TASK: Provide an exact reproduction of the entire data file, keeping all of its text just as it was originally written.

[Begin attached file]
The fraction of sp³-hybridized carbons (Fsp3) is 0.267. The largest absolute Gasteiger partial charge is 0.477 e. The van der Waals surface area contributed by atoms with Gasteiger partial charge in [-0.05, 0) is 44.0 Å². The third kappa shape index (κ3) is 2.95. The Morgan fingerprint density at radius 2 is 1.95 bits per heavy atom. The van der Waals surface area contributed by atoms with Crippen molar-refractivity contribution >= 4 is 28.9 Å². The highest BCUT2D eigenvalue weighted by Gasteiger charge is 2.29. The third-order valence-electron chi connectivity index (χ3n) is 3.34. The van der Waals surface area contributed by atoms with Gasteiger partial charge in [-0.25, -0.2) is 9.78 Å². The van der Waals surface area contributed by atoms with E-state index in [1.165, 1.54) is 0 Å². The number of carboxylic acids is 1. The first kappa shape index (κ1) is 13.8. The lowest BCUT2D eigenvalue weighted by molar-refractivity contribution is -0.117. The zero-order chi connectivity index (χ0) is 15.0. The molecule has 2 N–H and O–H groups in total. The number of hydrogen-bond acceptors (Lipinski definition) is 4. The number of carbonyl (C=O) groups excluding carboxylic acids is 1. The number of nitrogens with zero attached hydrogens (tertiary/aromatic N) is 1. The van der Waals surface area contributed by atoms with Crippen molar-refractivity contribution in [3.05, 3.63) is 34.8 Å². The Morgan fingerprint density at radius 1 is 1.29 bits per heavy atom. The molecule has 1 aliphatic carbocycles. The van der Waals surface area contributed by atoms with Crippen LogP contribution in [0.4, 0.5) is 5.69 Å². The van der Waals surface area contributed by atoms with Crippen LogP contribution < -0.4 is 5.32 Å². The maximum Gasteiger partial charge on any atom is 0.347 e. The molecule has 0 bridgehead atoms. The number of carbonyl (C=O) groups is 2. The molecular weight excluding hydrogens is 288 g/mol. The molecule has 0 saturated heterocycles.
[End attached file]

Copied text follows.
The fraction of sp³-hybridized carbons (Fsp3) is 0.267. The largest absolute Gasteiger partial charge is 0.477 e. The van der Waals surface area contributed by atoms with Gasteiger partial charge in [-0.05, 0) is 44.0 Å². The third kappa shape index (κ3) is 2.95. The Morgan fingerprint density at radius 2 is 1.95 bits per heavy atom. The van der Waals surface area contributed by atoms with Crippen molar-refractivity contribution >= 4 is 28.9 Å². The highest BCUT2D eigenvalue weighted by Gasteiger charge is 2.29. The third-order valence-electron chi connectivity index (χ3n) is 3.34. The van der Waals surface area contributed by atoms with Gasteiger partial charge in [-0.25, -0.2) is 9.78 Å². The van der Waals surface area contributed by atoms with E-state index in [1.165, 1.54) is 0 Å². The number of carboxylic acids is 1. The first kappa shape index (κ1) is 13.8. The lowest BCUT2D eigenvalue weighted by molar-refractivity contribution is -0.117. The zero-order chi connectivity index (χ0) is 15.0. The molecule has 2 N–H and O–H groups in total. The number of hydrogen-bond acceptors (Lipinski definition) is 4. The number of carbonyl (C=O) groups excluding carboxylic acids is 1. The number of nitrogens with zero attached hydrogens (tertiary/aromatic N) is 1. The van der Waals surface area contributed by atoms with Crippen molar-refractivity contribution in [3.05, 3.63) is 34.8 Å². The Morgan fingerprint density at radius 1 is 1.29 bits per heavy atom. The molecule has 1 aliphatic carbocycles. The van der Waals surface area contributed by atoms with Crippen LogP contribution in [0.4, 0.5) is 5.69 Å². The van der Waals surface area contributed by atoms with Crippen LogP contribution < -0.4 is 5.32 Å². The maximum Gasteiger partial charge on any atom is 0.347 e. The molecule has 0 bridgehead atoms. The number of carbonyl (C=O) groups is 2. The molecular weight excluding hydrogens is 288 g/mol. The molecule has 0 saturated heterocycles.